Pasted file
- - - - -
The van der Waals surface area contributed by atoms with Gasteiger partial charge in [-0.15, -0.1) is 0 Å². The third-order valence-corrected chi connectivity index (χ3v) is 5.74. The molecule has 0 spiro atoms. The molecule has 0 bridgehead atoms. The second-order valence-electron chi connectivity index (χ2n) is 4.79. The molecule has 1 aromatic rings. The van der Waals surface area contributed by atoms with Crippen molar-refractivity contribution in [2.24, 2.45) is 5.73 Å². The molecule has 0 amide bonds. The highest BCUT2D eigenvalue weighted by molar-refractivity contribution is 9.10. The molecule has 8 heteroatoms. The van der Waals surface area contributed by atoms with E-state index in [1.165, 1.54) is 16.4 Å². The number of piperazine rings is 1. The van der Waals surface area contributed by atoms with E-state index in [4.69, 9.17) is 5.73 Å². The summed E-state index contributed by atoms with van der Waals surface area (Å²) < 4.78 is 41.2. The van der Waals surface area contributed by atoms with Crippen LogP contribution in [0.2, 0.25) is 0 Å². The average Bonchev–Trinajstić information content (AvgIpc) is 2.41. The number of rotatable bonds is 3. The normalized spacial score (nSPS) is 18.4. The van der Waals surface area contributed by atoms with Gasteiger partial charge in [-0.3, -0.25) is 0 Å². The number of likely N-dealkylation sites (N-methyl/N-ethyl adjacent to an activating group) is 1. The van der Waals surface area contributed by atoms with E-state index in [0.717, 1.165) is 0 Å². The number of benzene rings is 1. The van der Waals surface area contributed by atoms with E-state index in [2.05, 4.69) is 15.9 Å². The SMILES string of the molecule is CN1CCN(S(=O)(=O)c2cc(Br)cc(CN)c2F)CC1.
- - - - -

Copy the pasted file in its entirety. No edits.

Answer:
The van der Waals surface area contributed by atoms with Gasteiger partial charge in [-0.15, -0.1) is 0 Å². The third-order valence-corrected chi connectivity index (χ3v) is 5.74. The molecule has 0 spiro atoms. The molecule has 0 bridgehead atoms. The second-order valence-electron chi connectivity index (χ2n) is 4.79. The molecule has 1 aromatic rings. The van der Waals surface area contributed by atoms with Crippen molar-refractivity contribution in [2.24, 2.45) is 5.73 Å². The molecule has 0 amide bonds. The highest BCUT2D eigenvalue weighted by molar-refractivity contribution is 9.10. The molecule has 8 heteroatoms. The van der Waals surface area contributed by atoms with E-state index in [1.165, 1.54) is 16.4 Å². The number of piperazine rings is 1. The van der Waals surface area contributed by atoms with E-state index in [4.69, 9.17) is 5.73 Å². The summed E-state index contributed by atoms with van der Waals surface area (Å²) < 4.78 is 41.2. The van der Waals surface area contributed by atoms with Crippen LogP contribution in [0.2, 0.25) is 0 Å². The average Bonchev–Trinajstić information content (AvgIpc) is 2.41. The number of rotatable bonds is 3. The normalized spacial score (nSPS) is 18.4. The van der Waals surface area contributed by atoms with Gasteiger partial charge in [-0.3, -0.25) is 0 Å². The number of likely N-dealkylation sites (N-methyl/N-ethyl adjacent to an activating group) is 1. The van der Waals surface area contributed by atoms with E-state index in [0.717, 1.165) is 0 Å². The number of benzene rings is 1. The van der Waals surface area contributed by atoms with E-state index in [2.05, 4.69) is 15.9 Å². The SMILES string of the molecule is CN1CCN(S(=O)(=O)c2cc(Br)cc(CN)c2F)CC1.